Family Science: An Ethnographic Case Study of the Ordinary Science and Literacy Experiences of one Family
Doctor of Philosophy
Date of Defense
Carole H. Murphy, EdD
Phyllis A. Balcerzak, Ph.D.
Joseph L. Polman, Ph.D.
Alina Slapac, Ed.D.
Despite the copious research available on science learning, little is known about ways in which the public engages in free-choice science learning and even fewer studies have focused on how families engage in science to learn about the world around them. The same was true about studies of literacy development in the home until the 1980s when researchers (e.g. Bissex, 1980; Heath, 1983; Taylor, 1983) began documenting the literacy happenings and practices of young children in natural settings. Findings from intensive emergent literacy research studies have challenged traditional approaches to the teaching and learning of literacy, especially drawing attention to the active role children take in their own learning. Drawing upon those early literacy studies, this research project uses ethnographic case study methods, along with a naturalistic inquiry approach, to document the daily explorations of one science-oriented family. Over a three year span, I followed my own family, in our natural setting, through our day-to-day experiences with science and literacy as we seek to mediate and understand the world around us. In doing so, I explored the ways we shared knowledge and constructed learning through science books and read alouds, self-initiated inquiry learning, and communication. Throughout the three year research period, I collected data and documented my own young children’s understanding of the nature of science by observing their engagement with the world around them.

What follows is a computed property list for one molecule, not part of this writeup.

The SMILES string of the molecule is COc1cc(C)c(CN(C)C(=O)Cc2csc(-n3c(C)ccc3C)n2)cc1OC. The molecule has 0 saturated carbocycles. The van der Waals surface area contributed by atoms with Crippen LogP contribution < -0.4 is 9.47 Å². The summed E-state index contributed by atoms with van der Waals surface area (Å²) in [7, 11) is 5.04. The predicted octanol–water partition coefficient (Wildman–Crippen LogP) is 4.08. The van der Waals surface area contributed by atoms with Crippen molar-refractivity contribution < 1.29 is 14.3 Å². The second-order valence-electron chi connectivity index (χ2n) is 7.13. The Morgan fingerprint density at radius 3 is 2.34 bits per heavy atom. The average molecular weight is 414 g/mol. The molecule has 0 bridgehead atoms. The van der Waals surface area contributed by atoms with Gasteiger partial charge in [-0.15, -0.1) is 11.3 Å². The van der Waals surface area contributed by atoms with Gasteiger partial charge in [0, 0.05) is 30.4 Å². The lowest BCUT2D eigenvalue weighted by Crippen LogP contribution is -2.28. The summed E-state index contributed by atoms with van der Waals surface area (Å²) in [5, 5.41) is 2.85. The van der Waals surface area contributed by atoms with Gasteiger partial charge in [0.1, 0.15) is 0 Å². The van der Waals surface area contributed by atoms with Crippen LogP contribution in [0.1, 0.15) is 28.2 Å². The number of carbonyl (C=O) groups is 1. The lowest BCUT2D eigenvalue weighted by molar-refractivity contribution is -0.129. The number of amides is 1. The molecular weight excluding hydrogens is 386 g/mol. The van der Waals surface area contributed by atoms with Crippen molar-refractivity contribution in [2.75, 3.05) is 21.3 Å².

McCarty, Glenda Margaret, "Family Science: An Ethnographic Case Study of the Ordinary Science and Literacy Experiences of one Family" (2012). Dissertations. 332.